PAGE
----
American Literature Edgar Allan Poe- Term Paper

Excerpt from Term Paper :

" The crumb evidently symbolizes the feeding of hope. The author thus hints that she does not feed her hopes, emphasizing thus her pessimism. In another poem, a Bird Came down the Walk, the protagonist is a real bird. This time, Dickinson does not use the figure of the bird allegorically but rather as a symbol: the bird descends and kills a worm without being aware that somebody is watching it. The common element that links the poems is again the crumb: the poet offers the bird a crumb and is again refused, as it flies swiftly away. The theme however is very different: the bird refuses the crumb because it is satisfied in its own world, from which the poet is excluded. Thus, the two poems use the figure of the bird in very different ways, to represent different poetical themes.

Rip Van Winkle

Rip Van Winkle's wife is obviously a villain, in striking contrast with the mild and subservient nature of her husband. Presumably an allegory of the state of things in America during Irving's time, the story relates the bizarre adventure of Rip Van Winkle, who, trying to escape his nagging wife, took a long walk in the Catskill Mountains one day, and was magically put to sleep for twenty years. Dame Van Winkle is a prototypical nagging and sharp-tongued wife, who is constantly praying on her husband and children. The author obviously draws a very unflattering portrait of Van Winkle's wife, contrasting her mood with the magical undertones of the story. The Catskill Mountains are a fabulous realm, casting a spell over the travelers that climb them. Story telling, another important element of the narrative, as well as the spell of sleep that keeps Rip Van Winkle away from his village for twenty years, are other important elements. As opposed to all this, Dame Van Winkle is a bickering, narrow-minded woman that only spoils her husband's meditative moods. She represents materialism and commonness, as opposed to imagination and magic in her husband. The Dame's death, which comes "in a fit of passion" is significant because it emphasizes her evil and eventually self-destructive nature. Thus, she is the prototypical villain contrasted with the mild and dreamy Rip Van Winkle.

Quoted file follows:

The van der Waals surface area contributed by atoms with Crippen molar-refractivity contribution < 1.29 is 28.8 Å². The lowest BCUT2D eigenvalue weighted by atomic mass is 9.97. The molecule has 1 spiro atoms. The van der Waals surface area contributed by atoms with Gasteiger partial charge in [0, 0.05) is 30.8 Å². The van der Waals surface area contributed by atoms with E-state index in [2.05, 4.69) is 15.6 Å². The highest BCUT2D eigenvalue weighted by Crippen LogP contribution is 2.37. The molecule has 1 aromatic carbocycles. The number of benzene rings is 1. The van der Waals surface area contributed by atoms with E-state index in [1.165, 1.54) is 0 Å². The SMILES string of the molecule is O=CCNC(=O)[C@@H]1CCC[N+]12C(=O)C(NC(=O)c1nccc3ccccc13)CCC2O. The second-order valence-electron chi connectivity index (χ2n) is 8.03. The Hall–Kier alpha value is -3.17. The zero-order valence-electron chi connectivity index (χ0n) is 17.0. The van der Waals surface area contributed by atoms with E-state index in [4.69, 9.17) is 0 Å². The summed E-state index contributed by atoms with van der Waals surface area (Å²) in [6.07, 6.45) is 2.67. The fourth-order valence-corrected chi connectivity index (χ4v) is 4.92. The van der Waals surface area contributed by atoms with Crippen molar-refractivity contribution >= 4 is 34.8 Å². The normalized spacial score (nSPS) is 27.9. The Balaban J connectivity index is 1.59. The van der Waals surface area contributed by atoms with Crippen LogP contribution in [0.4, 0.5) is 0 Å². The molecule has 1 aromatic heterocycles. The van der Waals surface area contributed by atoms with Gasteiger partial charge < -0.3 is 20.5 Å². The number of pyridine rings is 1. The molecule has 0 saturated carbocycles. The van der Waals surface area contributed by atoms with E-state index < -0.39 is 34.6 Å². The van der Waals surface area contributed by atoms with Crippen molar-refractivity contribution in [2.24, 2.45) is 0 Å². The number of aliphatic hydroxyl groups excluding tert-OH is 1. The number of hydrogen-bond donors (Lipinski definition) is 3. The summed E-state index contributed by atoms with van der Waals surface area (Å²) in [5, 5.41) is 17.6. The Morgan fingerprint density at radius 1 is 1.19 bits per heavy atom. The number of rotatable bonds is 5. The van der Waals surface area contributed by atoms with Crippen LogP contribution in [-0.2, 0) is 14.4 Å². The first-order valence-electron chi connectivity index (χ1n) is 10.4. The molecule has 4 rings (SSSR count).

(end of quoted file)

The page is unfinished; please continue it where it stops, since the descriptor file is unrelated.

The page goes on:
Works Cited

Dickinson, Emily. Collected Poems. New York: Barnes and Nobles, 2003.

Irving, Washington. Rip Van Winkle. New York: Vintage, 1976.

Poe, Edgar Allan. The Complete…

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